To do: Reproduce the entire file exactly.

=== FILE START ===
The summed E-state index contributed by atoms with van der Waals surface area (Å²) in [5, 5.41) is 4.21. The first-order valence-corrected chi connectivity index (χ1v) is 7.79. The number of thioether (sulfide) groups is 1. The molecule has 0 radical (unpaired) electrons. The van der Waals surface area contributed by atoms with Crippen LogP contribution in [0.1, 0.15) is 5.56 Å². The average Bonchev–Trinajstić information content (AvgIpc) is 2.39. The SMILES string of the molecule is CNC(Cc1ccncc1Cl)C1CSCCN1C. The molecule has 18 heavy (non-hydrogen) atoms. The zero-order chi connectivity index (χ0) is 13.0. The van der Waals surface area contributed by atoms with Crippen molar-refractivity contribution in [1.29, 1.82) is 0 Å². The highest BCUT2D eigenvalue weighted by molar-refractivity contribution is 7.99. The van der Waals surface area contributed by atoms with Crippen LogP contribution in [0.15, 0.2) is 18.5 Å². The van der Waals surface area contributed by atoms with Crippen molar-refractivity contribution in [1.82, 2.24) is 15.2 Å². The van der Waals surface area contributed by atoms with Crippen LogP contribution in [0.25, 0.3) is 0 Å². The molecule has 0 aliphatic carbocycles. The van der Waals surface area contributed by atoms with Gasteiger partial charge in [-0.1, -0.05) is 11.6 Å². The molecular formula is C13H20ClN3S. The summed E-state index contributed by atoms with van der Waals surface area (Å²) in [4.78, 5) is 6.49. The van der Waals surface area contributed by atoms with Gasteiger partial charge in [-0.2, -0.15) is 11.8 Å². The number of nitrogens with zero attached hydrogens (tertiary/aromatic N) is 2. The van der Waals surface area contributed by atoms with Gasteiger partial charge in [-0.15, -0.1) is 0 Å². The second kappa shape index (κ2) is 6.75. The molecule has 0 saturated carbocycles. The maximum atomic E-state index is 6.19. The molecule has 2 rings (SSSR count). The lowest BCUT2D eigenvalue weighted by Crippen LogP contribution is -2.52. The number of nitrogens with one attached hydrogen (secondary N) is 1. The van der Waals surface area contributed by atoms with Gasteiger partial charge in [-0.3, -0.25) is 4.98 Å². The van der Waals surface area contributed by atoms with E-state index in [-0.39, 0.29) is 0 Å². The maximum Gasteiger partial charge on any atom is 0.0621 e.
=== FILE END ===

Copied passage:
The summed E-state index contributed by atoms with van der Waals surface area (Å²) in [5, 5.41) is 4.21. The first-order valence-corrected chi connectivity index (χ1v) is 7.79. The number of thioether (sulfide) groups is 1. The molecule has 0 radical (unpaired) electrons. The van der Waals surface area contributed by atoms with Crippen LogP contribution in [0.1, 0.15) is 5.56 Å². The average Bonchev–Trinajstić information content (AvgIpc) is 2.39. The SMILES string of the molecule is CNC(Cc1ccncc1Cl)C1CSCCN1C. The molecule has 18 heavy (non-hydrogen) atoms. The zero-order chi connectivity index (χ0) is 13.0. The van der Waals surface area contributed by atoms with Crippen molar-refractivity contribution in [1.29, 1.82) is 0 Å². The highest BCUT2D eigenvalue weighted by molar-refractivity contribution is 7.99. The van der Waals surface area contributed by atoms with Crippen LogP contribution in [0.15, 0.2) is 18.5 Å². The van der Waals surface area contributed by atoms with Crippen molar-refractivity contribution in [1.82, 2.24) is 15.2 Å². The van der Waals surface area contributed by atoms with Crippen LogP contribution in [0.25, 0.3) is 0 Å². The molecule has 0 aliphatic carbocycles. The van der Waals surface area contributed by atoms with Gasteiger partial charge in [-0.1, -0.05) is 11.6 Å². The molecular formula is C13H20ClN3S. The summed E-state index contributed by atoms with van der Waals surface area (Å²) in [4.78, 5) is 6.49. The van der Waals surface area contributed by atoms with Gasteiger partial charge in [-0.2, -0.15) is 11.8 Å². The number of nitrogens with zero attached hydrogens (tertiary/aromatic N) is 2. The van der Waals surface area contributed by atoms with Gasteiger partial charge in [-0.15, -0.1) is 0 Å². The second kappa shape index (κ2) is 6.75. The molecule has 0 saturated carbocycles. The maximum atomic E-state index is 6.19. The molecule has 2 rings (SSSR count). The lowest BCUT2D eigenvalue weighted by Crippen LogP contribution is -2.52. The number of nitrogens with one attached hydrogen (secondary N) is 1. The van der Waals surface area contributed by atoms with Gasteiger partial charge in [-0.3, -0.25) is 4.98 Å². The van der Waals surface area contributed by atoms with E-state index in [-0.39, 0.29) is 0 Å². The maximum Gasteiger partial charge on any atom is 0.0621 e.